Like all exchange ratios in the market, interest rates are determined by demand and supply. So, to anticipate what would happen, one must conjecture about both sides of the market.
If the Fed quit buying MBS, their prices would fall and yields would increase. Private demand would likely fall because investors would attach a more realistic risk premium to them without the Fed’s support. There would be little incentive to arbitrage funds to other investments and so there interest rates would not be significantly affected.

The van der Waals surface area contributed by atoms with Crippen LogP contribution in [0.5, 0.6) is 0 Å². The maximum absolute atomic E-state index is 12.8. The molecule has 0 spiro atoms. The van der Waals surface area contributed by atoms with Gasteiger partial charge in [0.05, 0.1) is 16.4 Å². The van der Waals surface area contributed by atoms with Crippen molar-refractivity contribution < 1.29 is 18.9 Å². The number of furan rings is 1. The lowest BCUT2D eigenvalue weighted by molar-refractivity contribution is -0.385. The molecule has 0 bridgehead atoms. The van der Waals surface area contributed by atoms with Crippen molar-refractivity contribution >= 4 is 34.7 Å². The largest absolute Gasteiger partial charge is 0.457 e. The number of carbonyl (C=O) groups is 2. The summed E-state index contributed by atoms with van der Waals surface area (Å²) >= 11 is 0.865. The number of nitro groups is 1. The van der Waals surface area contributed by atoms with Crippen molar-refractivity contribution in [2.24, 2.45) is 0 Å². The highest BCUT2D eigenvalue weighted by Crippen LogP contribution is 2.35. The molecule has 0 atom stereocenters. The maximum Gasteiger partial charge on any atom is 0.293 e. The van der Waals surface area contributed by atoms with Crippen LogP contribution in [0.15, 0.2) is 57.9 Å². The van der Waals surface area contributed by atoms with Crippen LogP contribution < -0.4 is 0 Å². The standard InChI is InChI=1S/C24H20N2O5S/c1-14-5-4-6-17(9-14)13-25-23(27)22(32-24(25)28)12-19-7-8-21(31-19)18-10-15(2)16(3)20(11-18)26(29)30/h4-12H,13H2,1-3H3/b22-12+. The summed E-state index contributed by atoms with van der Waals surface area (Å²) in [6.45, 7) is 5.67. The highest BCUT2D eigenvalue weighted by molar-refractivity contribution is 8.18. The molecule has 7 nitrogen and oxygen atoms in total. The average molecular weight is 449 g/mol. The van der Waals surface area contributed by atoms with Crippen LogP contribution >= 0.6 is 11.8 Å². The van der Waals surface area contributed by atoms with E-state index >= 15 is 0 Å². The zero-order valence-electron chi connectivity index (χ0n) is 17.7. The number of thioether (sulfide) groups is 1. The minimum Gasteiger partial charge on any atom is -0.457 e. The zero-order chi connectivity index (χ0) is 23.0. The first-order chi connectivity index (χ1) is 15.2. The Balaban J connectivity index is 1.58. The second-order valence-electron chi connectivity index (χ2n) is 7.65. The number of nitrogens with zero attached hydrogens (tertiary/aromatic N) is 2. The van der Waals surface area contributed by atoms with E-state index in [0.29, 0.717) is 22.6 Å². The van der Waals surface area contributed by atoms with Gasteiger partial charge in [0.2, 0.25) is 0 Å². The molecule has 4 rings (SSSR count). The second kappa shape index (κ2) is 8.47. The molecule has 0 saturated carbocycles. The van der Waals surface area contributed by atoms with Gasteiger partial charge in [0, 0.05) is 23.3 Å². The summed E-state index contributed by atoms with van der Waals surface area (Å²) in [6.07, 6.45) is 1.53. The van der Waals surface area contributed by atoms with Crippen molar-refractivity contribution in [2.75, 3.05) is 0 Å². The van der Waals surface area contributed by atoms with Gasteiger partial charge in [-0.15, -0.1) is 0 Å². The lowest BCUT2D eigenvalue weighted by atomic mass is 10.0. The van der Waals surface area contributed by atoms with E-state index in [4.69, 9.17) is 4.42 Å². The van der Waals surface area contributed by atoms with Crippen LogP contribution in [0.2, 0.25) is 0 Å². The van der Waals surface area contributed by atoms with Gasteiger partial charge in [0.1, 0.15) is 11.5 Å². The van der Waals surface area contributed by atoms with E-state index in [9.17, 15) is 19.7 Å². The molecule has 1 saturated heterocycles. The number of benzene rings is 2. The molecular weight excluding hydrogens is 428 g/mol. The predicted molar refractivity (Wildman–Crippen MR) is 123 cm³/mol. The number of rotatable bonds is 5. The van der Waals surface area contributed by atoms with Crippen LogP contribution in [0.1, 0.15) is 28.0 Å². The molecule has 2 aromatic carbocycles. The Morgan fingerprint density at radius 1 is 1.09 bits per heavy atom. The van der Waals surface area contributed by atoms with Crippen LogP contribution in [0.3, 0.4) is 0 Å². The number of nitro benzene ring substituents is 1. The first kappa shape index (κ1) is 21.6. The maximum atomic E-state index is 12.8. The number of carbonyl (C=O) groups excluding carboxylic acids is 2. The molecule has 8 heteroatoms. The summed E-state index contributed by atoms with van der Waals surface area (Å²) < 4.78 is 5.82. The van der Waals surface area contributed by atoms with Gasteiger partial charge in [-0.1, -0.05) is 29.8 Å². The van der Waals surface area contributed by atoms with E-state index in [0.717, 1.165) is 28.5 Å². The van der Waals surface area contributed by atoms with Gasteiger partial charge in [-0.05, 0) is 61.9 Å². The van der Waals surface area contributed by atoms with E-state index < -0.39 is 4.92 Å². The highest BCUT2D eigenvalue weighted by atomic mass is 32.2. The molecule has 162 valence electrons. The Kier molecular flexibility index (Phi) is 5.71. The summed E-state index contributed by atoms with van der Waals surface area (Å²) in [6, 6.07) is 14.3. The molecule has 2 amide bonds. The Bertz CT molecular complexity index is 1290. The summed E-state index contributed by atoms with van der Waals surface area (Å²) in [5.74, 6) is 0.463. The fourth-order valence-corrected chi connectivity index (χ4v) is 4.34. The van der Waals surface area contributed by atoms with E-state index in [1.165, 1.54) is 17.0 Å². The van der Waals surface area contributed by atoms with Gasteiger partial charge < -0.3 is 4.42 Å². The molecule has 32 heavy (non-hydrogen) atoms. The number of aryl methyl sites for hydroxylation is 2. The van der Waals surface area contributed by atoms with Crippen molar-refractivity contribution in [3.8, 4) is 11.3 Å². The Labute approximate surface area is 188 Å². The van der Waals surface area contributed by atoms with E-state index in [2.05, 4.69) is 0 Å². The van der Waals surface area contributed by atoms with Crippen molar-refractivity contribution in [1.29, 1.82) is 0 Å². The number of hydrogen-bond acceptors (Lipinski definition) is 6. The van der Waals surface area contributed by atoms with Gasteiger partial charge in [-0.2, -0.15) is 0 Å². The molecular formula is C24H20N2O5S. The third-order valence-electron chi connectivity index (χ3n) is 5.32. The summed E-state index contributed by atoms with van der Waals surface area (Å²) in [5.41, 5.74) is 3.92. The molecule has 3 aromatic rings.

If the Fed quit buying Treasuries, their prices would fall and yields would increase. Given that private investors did not reassess the credit worthiness of the securities, the difference in interest rates would generate arbitrage opportunities and therefore, change interest rates on other securities. Whether the effect would be large or small depends on the relative size of the Fed’s intervention. The average daily volume of trade in U.S. Treasuries in 2012 was $519 billion.
Of course, the above comments assume that banks do not change their credit creation as their reserves change.